As a leading adoption lawyer in South Carolina, attorney Jim Thompson is well-versed in state adoption laws. More importantly, he knows how these adoption laws may impact your adoption process — and he’ll be there every step of the way to make sure your process is completely legally and efficiently.
When you’re considering adoption, it’s a good idea to research the laws on adoption in South Carolina. This way, you can determine which adoption process might be best for your situation based on the legalities involved. In addition, having basic knowledge on the laws of adoption is important for anticipating what your adoption process may look like.
Attorney Jim Thompson is available to talk about the more detailed adoption laws in South Carolina when you call 864-573-5533. In the meantime, here are the important laws you should know if you’re considering adoption.
Adoption Laws for Prospective Adoptive Families
Welcoming an adopted child into your life can seem like a complicated legal process. Because the adoption process focuses on the best interest of all involved, there are many adoption laws and requirements that prospective adoptive parents must meet before a child is placed with them. These regulations ensure that any placement of a child is done safely and is the best situation for all members of the adoption triad.
When you first contact the Law Offices of James Fletcher Thompson, we will walk you through the state adoption laws that apply to your situation. Here are some basics you’ll need to know:
Who Can Adopt a Child in South Carolina?
Any person who lives in South Carolina may adopt, as long as they meet necessary home study requirements. If you live outside of South Carolina, adoption law says you can adopt a child in South Carolina if:
- You are a relative of the child being adopted
- At least one prospective parent is a member of the military and stationed in South Carolina
- The child being adopted has special needs
- Unusual circumstances make an out-of-state adoption placement in the best interests of the child
The Law Offices of James Fletcher Thompson regularly works with families from outside of South Carolina and can provide the legal services and guidance you need to complete your South Carolina adoption.
If you are an adoptive family who lives outside of the United States, you may still be able to adopt a child from South Carolina through our international adoption program. If you are a South Carolina family who has adopted a child from outside the U.S., you will need to undergo certain international adoption procedures, including the domestication of your foreign adoption. The Law Offices of James Fletcher Thompson can help you complete this process.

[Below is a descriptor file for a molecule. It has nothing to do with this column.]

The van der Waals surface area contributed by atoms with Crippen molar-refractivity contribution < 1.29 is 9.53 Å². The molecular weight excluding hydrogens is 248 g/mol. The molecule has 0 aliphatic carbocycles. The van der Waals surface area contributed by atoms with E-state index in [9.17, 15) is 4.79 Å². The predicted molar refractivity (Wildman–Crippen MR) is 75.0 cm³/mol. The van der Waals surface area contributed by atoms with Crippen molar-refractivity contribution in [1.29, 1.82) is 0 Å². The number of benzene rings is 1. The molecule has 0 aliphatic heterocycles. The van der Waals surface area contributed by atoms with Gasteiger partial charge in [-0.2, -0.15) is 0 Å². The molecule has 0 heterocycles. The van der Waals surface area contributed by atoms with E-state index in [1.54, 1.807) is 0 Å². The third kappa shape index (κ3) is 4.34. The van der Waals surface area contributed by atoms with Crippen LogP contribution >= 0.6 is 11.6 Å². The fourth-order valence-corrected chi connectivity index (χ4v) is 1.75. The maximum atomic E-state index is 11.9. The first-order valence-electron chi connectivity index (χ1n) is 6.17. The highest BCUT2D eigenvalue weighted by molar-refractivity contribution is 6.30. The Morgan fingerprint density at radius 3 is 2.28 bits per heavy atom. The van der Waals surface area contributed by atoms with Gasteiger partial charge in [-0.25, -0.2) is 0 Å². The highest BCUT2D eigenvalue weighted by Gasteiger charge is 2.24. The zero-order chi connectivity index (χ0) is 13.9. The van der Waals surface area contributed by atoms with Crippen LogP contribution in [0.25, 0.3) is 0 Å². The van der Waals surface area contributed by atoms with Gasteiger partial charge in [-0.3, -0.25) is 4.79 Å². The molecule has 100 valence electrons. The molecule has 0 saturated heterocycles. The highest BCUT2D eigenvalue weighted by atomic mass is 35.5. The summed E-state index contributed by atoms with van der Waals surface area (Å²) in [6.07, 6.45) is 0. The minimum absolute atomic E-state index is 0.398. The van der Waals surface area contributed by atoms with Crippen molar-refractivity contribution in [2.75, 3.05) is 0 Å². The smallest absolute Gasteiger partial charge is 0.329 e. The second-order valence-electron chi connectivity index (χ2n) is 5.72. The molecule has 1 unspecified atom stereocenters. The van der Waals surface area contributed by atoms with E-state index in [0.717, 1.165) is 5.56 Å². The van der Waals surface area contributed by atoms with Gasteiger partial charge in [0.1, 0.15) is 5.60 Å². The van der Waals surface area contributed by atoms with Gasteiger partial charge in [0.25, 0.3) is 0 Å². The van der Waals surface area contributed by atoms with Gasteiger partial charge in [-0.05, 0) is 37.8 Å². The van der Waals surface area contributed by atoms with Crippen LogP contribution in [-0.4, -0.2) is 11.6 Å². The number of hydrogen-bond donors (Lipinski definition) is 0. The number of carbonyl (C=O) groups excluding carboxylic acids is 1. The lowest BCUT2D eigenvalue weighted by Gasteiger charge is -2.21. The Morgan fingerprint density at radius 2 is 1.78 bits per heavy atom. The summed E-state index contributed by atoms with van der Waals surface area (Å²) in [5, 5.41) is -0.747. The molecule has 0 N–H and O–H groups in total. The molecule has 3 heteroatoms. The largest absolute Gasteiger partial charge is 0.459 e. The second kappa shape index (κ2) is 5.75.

If you’re looking to adopt from the foster care system, you must be at least 21 years old. You’ll have to go through extensive background clearances and training before you are approved to adopt a child from foster care or become a foster parent.
What Kind of Background Checks Do Prospective Adoptive Parents Need?
Whether you are applying to be a foster parent (even if you’re related to the child), adopt from foster care or adopt an infant privately, you will need to complete the background check process. Anyone who lives in your household and is over the age of 18 is also subject to this adoption law.
Adoption law requires that your background checks include:
- Child abuse and neglect history
- State and national criminal records history
- The sex offender registry
Unless you are a stepparent or a relative adopting a child, you will also need to complete an adoption home study and post-placement assessments. Your adoption home study must be updated every 12 months, as well as any time you have a major life change (like a new job or a move to a new home). Every member of your household must be involved in your home study, even if they are under the age of 18. Read more about South Carolina adoption laws for home studies here.
What are the Adoption Laws for Birth Parent Expenses?
In South Carolina, prospective adoptive parents can pay a prospective birth mother’s necessary and actual medical expenses, as well as any reasonable expenses for the mother and child. According to South Carolina adoption law, all payments must be approved by a court and be included in accounting filed at the finalization hearing.
Please read the following to learn more about adoption costs in South Carolina.
Adoption Laws for Prospective Birth Parents